Experiences: International Women’s Day in Anupshahr
by Melanie Closs
Saturday March 8th was International Women’s Day. In India, it’s a national holiday, and here at PPES, we celebrate it with a bang! Everyone comes to school without their uniforms and dressed up. All of us American volunteers wore Saris, a fancy Indian style dress. I had at least 3 different people fuss over me and redo my sari to their liking. Everyone loved seeing us in our Saris! The girls and teachers also were looking really beautiful, and we all spent about 2 hours walking around and looking at everyone all dressed up. Saris are very beautiful, but difficult to walk around in.
At 10am, PPES started their Women’s Day program. It included songs, dances, and speeches made by girls and teachers. It also included the Call Centre play described in an earlier email. The auditorium where the event takes place (which is also the lunchroom) has a really bad echo. I don’t believe in doing theatre with microphones, and I was hoping the girls would project their voices enough to be heard, as they did last year. It was hard to hear them, and they were speaking in English- and so all the kids in the audience slowly stopped paying attention and started to talk amongst themselves. I was perplexed as this problem didn’t happen last year. I was also hoping to get a good video of their play to share with student in NYC on Women’s Day. Nevertheless, the girls did an excellent job and felt excited at the end of the performance.
After thinking of a solution to the video/audio problem, I decided to have the Call Centre girls do it again later, when all the kids went home, for the volunteers and english speakers, outside on the field, so Samantha could film it. But first, I gathered my 7th graders to do a similar play in Hindi on the field, street theatre style (like that group we saw in Delhi.) It was a play about a family that sends their two boys to school, but insists that the two girls stay home to do housework. A neighbor tries to convince them to send the girls as well, but the mother and father refuse. After the boys come home with terrible grades, they finally send the girls to school. We filmed that, and a bunch of kids hanging around came over to watch. That was really fun and awesome spontaneous theatre that I love. Sapna (my translator from the Call Centre) summarized the play in English for Samantha’s film.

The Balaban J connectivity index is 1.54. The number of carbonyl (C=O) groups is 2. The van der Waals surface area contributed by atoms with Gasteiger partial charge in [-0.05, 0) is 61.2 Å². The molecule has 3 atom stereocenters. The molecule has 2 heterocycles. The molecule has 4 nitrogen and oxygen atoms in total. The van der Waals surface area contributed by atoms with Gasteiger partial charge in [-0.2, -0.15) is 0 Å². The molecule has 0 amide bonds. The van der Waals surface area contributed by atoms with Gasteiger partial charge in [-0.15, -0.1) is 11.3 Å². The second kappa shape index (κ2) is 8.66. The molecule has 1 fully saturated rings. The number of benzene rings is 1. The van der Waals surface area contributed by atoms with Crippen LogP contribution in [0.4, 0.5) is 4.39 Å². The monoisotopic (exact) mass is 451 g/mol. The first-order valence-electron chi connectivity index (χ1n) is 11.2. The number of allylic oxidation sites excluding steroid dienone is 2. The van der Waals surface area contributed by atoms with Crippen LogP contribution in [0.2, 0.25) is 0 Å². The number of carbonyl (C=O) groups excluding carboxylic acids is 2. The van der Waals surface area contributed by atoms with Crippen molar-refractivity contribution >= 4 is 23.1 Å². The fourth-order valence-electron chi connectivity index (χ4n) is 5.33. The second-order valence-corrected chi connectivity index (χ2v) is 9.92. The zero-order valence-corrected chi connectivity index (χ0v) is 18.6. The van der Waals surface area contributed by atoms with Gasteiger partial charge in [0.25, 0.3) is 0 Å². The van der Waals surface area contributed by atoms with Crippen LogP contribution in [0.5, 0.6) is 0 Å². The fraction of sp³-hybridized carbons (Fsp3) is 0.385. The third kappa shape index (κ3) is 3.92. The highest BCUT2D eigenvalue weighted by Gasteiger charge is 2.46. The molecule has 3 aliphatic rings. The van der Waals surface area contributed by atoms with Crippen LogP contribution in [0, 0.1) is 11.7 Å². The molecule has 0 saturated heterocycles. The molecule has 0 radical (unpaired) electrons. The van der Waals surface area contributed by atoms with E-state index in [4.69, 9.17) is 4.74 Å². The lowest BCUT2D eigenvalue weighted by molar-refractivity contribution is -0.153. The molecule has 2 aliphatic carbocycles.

Then after lunch, the Call Centre girls came together to do their play. This performance was excellent and clear and everyone watching was impressed. The only problem was that Sam’s camera battery died halfway through. We stopped the action and replaced the camera with a new one, and continued. They girls kept going nicely and weren’t distracted by the disruption.
So then finally the day was over and we were all exhausted.
It’s been a nice and relaxing Sunday after yesterday’s craziness. I spent the morning doing laundry- by hand- reading, writing, chatting with other volunteers. We took a walk around the fields and played on the swings. At one point some people were playing Cricket (a game like baseball) and I played Ukulele off to the side. Then tonight me and my two American friends that are here making a movie (Samantha and Ariana) made dinner! We made pasta primavera, which was a whole crazy adventure trying to make it in an Indian kitchen. It was a big hit though!
Tomorrow starts a new week. My 4th and 7th grade classes continue to work on their plays and translate them to English. The Call Centre girls will start working except for 3 (who are 18 and can’t officially start until they are 19) and those 3 will be working with me, Samantha and Ariana on making their stories from drama class into mini-movies. I’ll also be training Reena the English teacher this week to do drama exchange workshops with The Other Side, and teaching “Roar” by Katy Perry to the 4th graders!
Next Monday is Holi, a fun holiday where everyone throws paint colors at each other. So much to look forward to!
Until next time-